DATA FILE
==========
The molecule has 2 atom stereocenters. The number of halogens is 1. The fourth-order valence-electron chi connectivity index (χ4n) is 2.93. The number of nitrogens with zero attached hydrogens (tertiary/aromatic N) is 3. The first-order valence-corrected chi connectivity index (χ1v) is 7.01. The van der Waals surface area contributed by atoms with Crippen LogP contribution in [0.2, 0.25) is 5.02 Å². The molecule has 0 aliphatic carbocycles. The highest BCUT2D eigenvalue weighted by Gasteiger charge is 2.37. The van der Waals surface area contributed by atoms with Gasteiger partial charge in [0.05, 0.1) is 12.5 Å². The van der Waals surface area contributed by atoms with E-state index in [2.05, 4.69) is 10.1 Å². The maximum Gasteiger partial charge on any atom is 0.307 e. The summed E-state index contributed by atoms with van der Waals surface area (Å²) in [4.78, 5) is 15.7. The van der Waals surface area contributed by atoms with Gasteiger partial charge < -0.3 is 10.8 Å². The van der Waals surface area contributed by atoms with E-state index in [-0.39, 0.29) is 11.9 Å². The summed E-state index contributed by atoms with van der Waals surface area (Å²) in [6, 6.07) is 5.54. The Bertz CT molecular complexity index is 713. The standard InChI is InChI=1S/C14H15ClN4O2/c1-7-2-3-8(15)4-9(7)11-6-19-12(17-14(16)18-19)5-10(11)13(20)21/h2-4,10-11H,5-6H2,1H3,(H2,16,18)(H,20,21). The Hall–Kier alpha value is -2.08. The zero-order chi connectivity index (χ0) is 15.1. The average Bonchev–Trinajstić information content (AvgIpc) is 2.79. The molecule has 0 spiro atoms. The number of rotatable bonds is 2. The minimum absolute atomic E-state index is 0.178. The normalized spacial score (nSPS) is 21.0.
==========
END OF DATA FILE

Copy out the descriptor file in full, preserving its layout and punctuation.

The molecule has 2 atom stereocenters. The number of halogens is 1. The fourth-order valence-electron chi connectivity index (χ4n) is 2.93. The number of nitrogens with zero attached hydrogens (tertiary/aromatic N) is 3. The first-order valence-corrected chi connectivity index (χ1v) is 7.01. The van der Waals surface area contributed by atoms with Crippen LogP contribution in [0.2, 0.25) is 5.02 Å². The molecule has 0 aliphatic carbocycles. The highest BCUT2D eigenvalue weighted by Gasteiger charge is 2.37. The van der Waals surface area contributed by atoms with Gasteiger partial charge in [0.05, 0.1) is 12.5 Å². The van der Waals surface area contributed by atoms with E-state index in [2.05, 4.69) is 10.1 Å². The maximum Gasteiger partial charge on any atom is 0.307 e. The summed E-state index contributed by atoms with van der Waals surface area (Å²) in [4.78, 5) is 15.7. The van der Waals surface area contributed by atoms with Gasteiger partial charge < -0.3 is 10.8 Å². The van der Waals surface area contributed by atoms with E-state index in [-0.39, 0.29) is 11.9 Å². The summed E-state index contributed by atoms with van der Waals surface area (Å²) in [6, 6.07) is 5.54. The Bertz CT molecular complexity index is 713. The standard InChI is InChI=1S/C14H15ClN4O2/c1-7-2-3-8(15)4-9(7)11-6-19-12(17-14(16)18-19)5-10(11)13(20)21/h2-4,10-11H,5-6H2,1H3,(H2,16,18)(H,20,21). The Hall–Kier alpha value is -2.08. The zero-order chi connectivity index (χ0) is 15.1. The average Bonchev–Trinajstić information content (AvgIpc) is 2.79. The molecule has 0 spiro atoms. The number of rotatable bonds is 2. The minimum absolute atomic E-state index is 0.178. The normalized spacial score (nSPS) is 21.0.